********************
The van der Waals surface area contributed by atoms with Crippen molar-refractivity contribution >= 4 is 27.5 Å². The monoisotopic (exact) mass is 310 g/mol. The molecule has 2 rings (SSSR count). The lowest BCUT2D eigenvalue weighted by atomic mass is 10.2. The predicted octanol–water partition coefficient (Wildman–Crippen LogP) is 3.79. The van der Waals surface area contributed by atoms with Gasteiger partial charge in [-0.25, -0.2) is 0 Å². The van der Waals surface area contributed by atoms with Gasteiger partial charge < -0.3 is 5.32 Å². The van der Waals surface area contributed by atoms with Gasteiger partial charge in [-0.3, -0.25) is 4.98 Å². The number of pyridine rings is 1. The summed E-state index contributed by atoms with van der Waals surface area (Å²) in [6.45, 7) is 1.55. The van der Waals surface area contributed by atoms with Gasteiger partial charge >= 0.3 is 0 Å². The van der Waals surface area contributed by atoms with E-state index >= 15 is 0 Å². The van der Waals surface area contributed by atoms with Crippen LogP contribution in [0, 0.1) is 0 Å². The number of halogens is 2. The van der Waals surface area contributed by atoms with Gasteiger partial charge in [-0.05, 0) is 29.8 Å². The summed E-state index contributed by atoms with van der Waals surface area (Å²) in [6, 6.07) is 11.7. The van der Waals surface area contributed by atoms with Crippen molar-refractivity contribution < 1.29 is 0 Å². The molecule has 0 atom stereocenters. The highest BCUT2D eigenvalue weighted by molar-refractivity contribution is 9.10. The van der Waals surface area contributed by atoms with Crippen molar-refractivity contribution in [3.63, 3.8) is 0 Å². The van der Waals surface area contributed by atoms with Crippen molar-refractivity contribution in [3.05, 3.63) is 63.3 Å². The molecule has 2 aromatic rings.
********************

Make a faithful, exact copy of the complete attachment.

The van der Waals surface area contributed by atoms with Crippen molar-refractivity contribution >= 4 is 27.5 Å². The monoisotopic (exact) mass is 310 g/mol. The molecule has 2 rings (SSSR count). The lowest BCUT2D eigenvalue weighted by atomic mass is 10.2. The predicted octanol–water partition coefficient (Wildman–Crippen LogP) is 3.79. The van der Waals surface area contributed by atoms with Gasteiger partial charge in [-0.25, -0.2) is 0 Å². The van der Waals surface area contributed by atoms with Gasteiger partial charge < -0.3 is 5.32 Å². The van der Waals surface area contributed by atoms with Gasteiger partial charge in [-0.3, -0.25) is 4.98 Å². The number of pyridine rings is 1. The summed E-state index contributed by atoms with van der Waals surface area (Å²) in [6.45, 7) is 1.55. The van der Waals surface area contributed by atoms with Gasteiger partial charge >= 0.3 is 0 Å². The van der Waals surface area contributed by atoms with E-state index >= 15 is 0 Å². The van der Waals surface area contributed by atoms with Crippen LogP contribution in [0, 0.1) is 0 Å². The number of halogens is 2. The van der Waals surface area contributed by atoms with Gasteiger partial charge in [-0.05, 0) is 29.8 Å². The summed E-state index contributed by atoms with van der Waals surface area (Å²) in [6, 6.07) is 11.7. The van der Waals surface area contributed by atoms with Crippen molar-refractivity contribution < 1.29 is 0 Å². The molecule has 0 atom stereocenters. The highest BCUT2D eigenvalue weighted by molar-refractivity contribution is 9.10. The van der Waals surface area contributed by atoms with Crippen molar-refractivity contribution in [3.63, 3.8) is 0 Å². The van der Waals surface area contributed by atoms with Crippen molar-refractivity contribution in [3.05, 3.63) is 63.3 Å². The molecule has 2 aromatic rings.